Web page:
This is an aspect of fire safety with fire pits and decks that you simply can’t cut corners with. If your deck isn’t large enough to ensure the proper clearance around and over the fire pit, your deck isn’t large enough for a fire pit.
Wood Decks and Fire Pit Weight
Something you might not consider when thinking about installing a fire pit on a wood deck is the weight involved. The weight of a fire pit can vary drastically from as low as 38 pounds up to 260 pounds, depending on the model the materials it is constructed out of.
Lighter fire pits should generally be chosen to be installed on top of decking unless there is significant structural support added underneath the fire pit to offset its weight. If you choose a heavier fire pit, there is a chance that the fire pit will collapse the wooden deck entirely. This is disastrously expensive at best and is potentially dangerous, especially if the deck collapses while there are a bunch of people on it.
To make sure that your wood deck can safely support the weight of a fire pit, you should do one of the following:
- Choose a lightweight fire pit that is designed for deck use
- Have a structural engineer assess your deck to see if supports are needed for the fire pit you want to install
It’s always best to overestimate the amount of weight a deck can support versus underestimating it, as you may not be able to anticipate the number of people the deck will support during future gatherings. Make sure that the deck is strong enough to be in no danger of collapse, even with a large group of people gathered around the fire pit. Don’t be afraid to call in an expert if you need to verify safety.
Fire Pits and Base Protection
One of the biggest concerns when it comes to a fire pit on a wood deck is the fire pit radiating heat through the bottom of the fire pit directly onto the wood of the deck. Not only can this cause heat damage and discoloration over several years, but without proper insulation, this heat can also cause the deck itself to catch on fire.
When you install a fire pit on a wood deck, you must put a non-combustible base between the fire pit and the wood of the deck. This is one of the most important things you can do when installing a fire pit since it provides a fireproof buffer between the radiant heat of the fire pit and the wood of the deck.
The best way to incorporate base protection in your deck fire pit is to use a hearth pad. These pads provide a safe barrier between the heat of the fire pit and the deck.
Fire Pits and Location Safety
Along with clearance, you should also consider the fire pit’s location on a wooden deck and its proximity to other structures on the deck.
Not only do you have to provide enough clearance for people to be able to sit three to five feet back from the heat of the fire, but you also need to ensure that pergolas and other deck structures are adequately spaced away from the radiant heat. Even if they don’t catch fire, extended exposure to a fire pit can cause discoloration and other damage to decking if it is located too close to vertical wooden surfaces.
It’s also a good idea to install a fire pit in a part of the deck that doesn’t see a high volume of foot traffic. The more people are walking through and around the fire pit to get to other areas of the deck, the more likely an accident is to occur where someone is burned on the pit.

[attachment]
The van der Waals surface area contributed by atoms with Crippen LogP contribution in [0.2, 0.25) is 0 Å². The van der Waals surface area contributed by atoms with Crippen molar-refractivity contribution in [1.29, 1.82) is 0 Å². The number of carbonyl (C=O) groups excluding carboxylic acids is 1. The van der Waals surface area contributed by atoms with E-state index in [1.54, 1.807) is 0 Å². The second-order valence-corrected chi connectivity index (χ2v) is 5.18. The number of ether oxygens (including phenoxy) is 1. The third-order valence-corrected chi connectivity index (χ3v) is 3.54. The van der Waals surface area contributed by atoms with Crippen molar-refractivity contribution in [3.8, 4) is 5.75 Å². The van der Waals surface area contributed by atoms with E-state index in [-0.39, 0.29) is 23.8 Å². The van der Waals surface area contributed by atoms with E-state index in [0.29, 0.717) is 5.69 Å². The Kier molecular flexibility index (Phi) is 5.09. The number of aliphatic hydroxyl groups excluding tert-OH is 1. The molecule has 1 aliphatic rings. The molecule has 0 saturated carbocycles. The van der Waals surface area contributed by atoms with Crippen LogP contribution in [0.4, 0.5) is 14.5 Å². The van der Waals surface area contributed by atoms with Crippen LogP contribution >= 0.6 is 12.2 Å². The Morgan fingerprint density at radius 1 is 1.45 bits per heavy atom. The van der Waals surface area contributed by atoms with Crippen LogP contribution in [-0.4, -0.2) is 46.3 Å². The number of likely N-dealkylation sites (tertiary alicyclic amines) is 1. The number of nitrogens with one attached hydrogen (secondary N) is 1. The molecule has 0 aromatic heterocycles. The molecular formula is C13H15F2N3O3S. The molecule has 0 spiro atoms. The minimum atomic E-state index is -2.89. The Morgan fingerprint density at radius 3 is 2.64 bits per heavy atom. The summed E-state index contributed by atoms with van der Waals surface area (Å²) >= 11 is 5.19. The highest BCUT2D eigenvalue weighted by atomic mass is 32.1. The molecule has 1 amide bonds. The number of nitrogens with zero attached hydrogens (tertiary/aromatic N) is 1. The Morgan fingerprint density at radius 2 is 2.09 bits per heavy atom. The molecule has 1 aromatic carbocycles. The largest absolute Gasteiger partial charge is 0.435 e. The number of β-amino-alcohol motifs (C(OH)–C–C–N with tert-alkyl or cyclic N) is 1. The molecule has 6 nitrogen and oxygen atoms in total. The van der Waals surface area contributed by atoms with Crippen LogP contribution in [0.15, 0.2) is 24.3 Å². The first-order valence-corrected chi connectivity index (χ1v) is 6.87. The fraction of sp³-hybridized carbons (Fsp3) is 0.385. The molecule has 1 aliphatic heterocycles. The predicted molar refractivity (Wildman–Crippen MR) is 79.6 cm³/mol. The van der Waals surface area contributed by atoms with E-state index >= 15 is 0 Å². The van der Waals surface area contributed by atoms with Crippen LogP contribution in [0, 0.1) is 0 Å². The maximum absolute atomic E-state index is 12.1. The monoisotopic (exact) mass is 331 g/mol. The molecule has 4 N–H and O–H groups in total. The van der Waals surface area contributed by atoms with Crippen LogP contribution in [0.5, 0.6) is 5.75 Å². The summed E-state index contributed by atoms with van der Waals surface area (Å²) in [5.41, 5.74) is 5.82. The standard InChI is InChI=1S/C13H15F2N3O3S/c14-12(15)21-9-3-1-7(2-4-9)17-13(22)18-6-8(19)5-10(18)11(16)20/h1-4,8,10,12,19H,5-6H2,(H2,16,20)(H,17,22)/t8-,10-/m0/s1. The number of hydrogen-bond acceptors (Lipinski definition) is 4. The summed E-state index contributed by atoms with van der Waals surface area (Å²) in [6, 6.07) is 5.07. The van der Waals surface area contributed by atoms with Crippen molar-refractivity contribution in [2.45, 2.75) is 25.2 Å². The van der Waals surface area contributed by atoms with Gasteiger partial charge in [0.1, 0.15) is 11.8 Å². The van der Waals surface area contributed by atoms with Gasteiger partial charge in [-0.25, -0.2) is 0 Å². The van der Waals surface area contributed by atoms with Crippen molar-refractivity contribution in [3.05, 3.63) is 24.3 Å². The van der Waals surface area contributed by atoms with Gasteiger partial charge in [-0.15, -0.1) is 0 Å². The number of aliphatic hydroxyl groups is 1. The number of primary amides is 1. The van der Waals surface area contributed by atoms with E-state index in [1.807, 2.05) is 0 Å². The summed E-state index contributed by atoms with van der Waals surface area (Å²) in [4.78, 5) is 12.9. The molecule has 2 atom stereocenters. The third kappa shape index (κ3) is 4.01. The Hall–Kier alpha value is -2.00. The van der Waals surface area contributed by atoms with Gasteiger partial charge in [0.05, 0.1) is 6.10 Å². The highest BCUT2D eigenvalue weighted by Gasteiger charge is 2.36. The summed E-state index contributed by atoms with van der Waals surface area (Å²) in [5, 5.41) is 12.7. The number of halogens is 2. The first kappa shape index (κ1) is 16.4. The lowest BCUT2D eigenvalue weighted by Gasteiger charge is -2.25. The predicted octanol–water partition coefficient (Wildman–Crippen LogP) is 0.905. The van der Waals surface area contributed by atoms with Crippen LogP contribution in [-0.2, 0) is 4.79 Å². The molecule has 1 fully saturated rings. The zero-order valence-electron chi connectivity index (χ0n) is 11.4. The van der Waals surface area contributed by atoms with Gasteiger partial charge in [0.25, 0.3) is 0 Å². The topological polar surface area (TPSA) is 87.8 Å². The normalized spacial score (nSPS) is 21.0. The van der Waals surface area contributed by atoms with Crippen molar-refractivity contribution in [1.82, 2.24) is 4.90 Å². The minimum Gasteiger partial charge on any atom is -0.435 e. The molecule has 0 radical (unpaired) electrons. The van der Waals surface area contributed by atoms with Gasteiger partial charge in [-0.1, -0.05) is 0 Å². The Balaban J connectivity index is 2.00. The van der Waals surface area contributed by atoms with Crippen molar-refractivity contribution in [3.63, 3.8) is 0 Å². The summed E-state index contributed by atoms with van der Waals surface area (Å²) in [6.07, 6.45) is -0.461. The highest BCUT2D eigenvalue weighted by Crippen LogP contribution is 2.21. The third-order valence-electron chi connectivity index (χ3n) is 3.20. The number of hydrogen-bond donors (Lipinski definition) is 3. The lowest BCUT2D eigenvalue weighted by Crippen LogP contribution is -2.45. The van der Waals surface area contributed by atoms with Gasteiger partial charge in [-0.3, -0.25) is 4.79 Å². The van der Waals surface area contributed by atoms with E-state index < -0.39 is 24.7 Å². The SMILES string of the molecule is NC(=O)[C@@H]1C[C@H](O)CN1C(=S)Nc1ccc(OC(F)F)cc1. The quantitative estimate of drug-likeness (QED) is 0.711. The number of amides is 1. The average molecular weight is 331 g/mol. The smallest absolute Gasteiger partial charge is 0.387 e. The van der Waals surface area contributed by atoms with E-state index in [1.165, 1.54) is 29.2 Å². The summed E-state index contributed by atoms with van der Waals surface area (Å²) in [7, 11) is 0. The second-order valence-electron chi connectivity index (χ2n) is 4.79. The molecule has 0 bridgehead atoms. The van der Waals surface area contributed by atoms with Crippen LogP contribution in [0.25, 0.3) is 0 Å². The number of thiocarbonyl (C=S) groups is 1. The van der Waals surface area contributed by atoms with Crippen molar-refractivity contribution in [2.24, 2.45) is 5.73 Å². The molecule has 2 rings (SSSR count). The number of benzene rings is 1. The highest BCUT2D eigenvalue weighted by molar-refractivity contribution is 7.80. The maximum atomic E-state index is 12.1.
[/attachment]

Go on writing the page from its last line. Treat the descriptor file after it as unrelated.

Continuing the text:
Fire Pit Accessories for Deck Safety
There are several accessories you can buy for your fire pit that can make it safer to use on a wood deck. Here are some of them:
- Spark guards: Spark guards are screens that can be placed over a fire pit to help prevent sparks and embers from coming out of the fire pit and potentially starting a fire. Spark guards can also help prevent anyone from directly reaching into the fire pit and putting themselves in danger of a burn.
- Wind and flame guards: Wind and flame guards are usually square or rectangular glass partitions that are placed around a fire pit to both ensure safe clearance and also to prevent the wind from catching flames or embers from the fire pit and scattering them across the deck.
Having a wind and flame guard is recommended when installing a fire pit in a wood deck. Remember, though, that a glass flame guard will not protect against radiant heat combustion.
- Fire extinguishers and fire blankets: A fire extinguisher and a fire blanket are both good investments if you use any kind of fire on your wood deck, even if you’re only grilling. You never know when you’ll need to put out a fire quickly. Without fire control measures, a deck fire can quickly turn into a house fire.
Wood-burning fire pits are more of a fire hazard than gas fire pits. So, if you’re installing one, you must consider fire safety accessories for your fire pit to make sure that you don’t accidentally catch your deck on fire.
Questions to Ask Before Building a Fire Pit
If you’re still in the planning stages of installing a fire pit on your wood deck, there are several questions you need to ask yourself to determine whether your deck is safe enough to do so.
Here are some of the things you should consider before doing it:
- Do you have enough space on your deck to allow proper clearance for the fire pit?
- Can you install the fire pit in a low traffic area where there is less likelihood of accidental burns?
- Is the fire pit location far enough away from pergolas, awnings, and other deck structures that could potentially catch fire?
- Is the deck strong enough to support the weight of the fire pit and a group of people around it? What is the weight of the fire pit you want to install, and can your deck handle it?
- Are there any flammable objects on the deck near where the fire pit would be that could combust from radiant heat?
- Does your city housing ordinances or HOA allow for a fire pit to be installed on a wooden deck?
- Do you have the technical know-how to install a fire pit yourself, or will you need help from a structural engineer or other contractors?
- What kind of base protection can you utilize to provide insulation between the fire pit and the deck?
Answering these questions is an important step before you purchase your fire pit. Otherwise, you might end up with a fire pit that is not safe to install or can’t be legally installed at all. Depending on where you live, this could result in consequences from minor HOA harassment up to a serious risk of fire in the home.
Fire Pits on Wood Decks Are Great but Should Be Installed Carefully
There’s nothing quite as picturesque and cozy as sitting around a fire pit on the back deck, but for you to do it safely, it has to be done right. Taking shortcuts in installing a fire pit on a wood deck is a recipe for disaster. So, if a fire pit is a renovation you’re planning for your outdoor space, you must consider all the possible safety angles before moving forward with the installation.